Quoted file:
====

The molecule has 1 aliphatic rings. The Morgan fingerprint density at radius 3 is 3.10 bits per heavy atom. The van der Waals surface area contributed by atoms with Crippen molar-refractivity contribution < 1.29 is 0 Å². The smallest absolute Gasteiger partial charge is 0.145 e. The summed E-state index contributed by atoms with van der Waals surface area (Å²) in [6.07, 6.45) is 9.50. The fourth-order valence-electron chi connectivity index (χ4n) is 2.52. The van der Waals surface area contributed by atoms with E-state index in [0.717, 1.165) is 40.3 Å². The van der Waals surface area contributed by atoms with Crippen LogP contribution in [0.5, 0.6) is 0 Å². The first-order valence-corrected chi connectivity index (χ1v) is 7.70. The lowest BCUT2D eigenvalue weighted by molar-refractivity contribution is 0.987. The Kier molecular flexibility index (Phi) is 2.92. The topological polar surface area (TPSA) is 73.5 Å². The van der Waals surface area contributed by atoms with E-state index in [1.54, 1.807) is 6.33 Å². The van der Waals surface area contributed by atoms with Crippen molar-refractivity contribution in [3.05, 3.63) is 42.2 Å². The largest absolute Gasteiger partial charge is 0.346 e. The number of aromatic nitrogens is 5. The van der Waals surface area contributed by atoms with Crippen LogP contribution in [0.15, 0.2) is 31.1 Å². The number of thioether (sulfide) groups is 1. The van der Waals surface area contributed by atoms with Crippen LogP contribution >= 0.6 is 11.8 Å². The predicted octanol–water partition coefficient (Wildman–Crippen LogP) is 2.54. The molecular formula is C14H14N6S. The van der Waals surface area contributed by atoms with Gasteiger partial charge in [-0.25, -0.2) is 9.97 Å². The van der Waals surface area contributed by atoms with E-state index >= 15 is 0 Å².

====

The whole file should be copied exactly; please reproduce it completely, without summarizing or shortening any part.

The molecule has 1 aliphatic rings. The Morgan fingerprint density at radius 3 is 3.10 bits per heavy atom. The van der Waals surface area contributed by atoms with Crippen molar-refractivity contribution < 1.29 is 0 Å². The smallest absolute Gasteiger partial charge is 0.145 e. The summed E-state index contributed by atoms with van der Waals surface area (Å²) in [6.07, 6.45) is 9.50. The fourth-order valence-electron chi connectivity index (χ4n) is 2.52. The van der Waals surface area contributed by atoms with E-state index in [0.717, 1.165) is 40.3 Å². The van der Waals surface area contributed by atoms with Crippen LogP contribution in [0.5, 0.6) is 0 Å². The first-order valence-corrected chi connectivity index (χ1v) is 7.70. The lowest BCUT2D eigenvalue weighted by molar-refractivity contribution is 0.987. The Kier molecular flexibility index (Phi) is 2.92. The topological polar surface area (TPSA) is 73.5 Å². The van der Waals surface area contributed by atoms with E-state index in [1.54, 1.807) is 6.33 Å². The van der Waals surface area contributed by atoms with Crippen molar-refractivity contribution in [3.05, 3.63) is 42.2 Å². The largest absolute Gasteiger partial charge is 0.346 e. The number of aromatic nitrogens is 5. The van der Waals surface area contributed by atoms with Crippen LogP contribution in [0.15, 0.2) is 31.1 Å². The number of thioether (sulfide) groups is 1. The van der Waals surface area contributed by atoms with Crippen LogP contribution >= 0.6 is 11.8 Å². The predicted octanol–water partition coefficient (Wildman–Crippen LogP) is 2.54. The molecular formula is C14H14N6S. The van der Waals surface area contributed by atoms with Gasteiger partial charge in [-0.25, -0.2) is 9.97 Å². The van der Waals surface area contributed by atoms with E-state index >= 15 is 0 Å².